Friday, June 05, 2009
Parks are a far more appropriate use of big deep-seated landslides than subdivisions. Kopachuck, west of Gig Harbor, is a great example, and offers a nice counterpoint to the many big homes in this area built on gravity-prone hillslopes.
The beach at Kopachuck weaves in and out, the result of the uneven geology of the toe of the landslide (which is at or below beach level) and a series of gravel bars and proto-spits formed as the northward drift runs out of steam rounding the corner.
When we last visited with this class - four years ago - we used the failing, creosoted timber bulkhead as a discussion point about the effects of such structures and the opportunities for removing them. Since then it has been pulled out, allowing erosion to reclaim some of the old fill and re-exposing an even older concrete boat ramp. Some high school students (with some sledgehammers, wheelbarrows, and supervision) might be useful here. A couple small drain pipes need to be rethought - maybe combined with some plantings and some solidly built wooden steps.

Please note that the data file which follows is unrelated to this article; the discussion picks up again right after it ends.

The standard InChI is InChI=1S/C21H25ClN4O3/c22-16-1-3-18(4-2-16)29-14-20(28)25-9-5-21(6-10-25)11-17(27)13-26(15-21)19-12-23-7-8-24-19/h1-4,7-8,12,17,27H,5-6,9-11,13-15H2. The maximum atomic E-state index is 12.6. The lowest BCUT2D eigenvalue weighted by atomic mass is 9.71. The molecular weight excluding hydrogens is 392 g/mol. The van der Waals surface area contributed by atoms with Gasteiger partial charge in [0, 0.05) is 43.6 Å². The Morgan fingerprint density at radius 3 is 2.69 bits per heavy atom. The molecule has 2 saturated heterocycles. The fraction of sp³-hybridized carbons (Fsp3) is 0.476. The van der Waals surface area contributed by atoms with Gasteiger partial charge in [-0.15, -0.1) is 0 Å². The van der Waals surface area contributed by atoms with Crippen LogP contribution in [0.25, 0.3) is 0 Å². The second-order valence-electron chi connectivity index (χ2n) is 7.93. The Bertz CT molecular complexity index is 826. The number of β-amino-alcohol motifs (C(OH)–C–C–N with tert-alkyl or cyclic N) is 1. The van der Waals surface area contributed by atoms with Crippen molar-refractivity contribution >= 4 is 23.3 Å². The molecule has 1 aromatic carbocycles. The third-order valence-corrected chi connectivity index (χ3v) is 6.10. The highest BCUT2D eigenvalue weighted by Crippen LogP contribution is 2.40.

A south-west facing beach on a summer afternoon with temperatures in the high 80s. The class clustered under the overhanging trees, evidence of both our skeptical attitude towards sunshine in this part of the world and the importance of riparian vegetation in influencing habitat choices.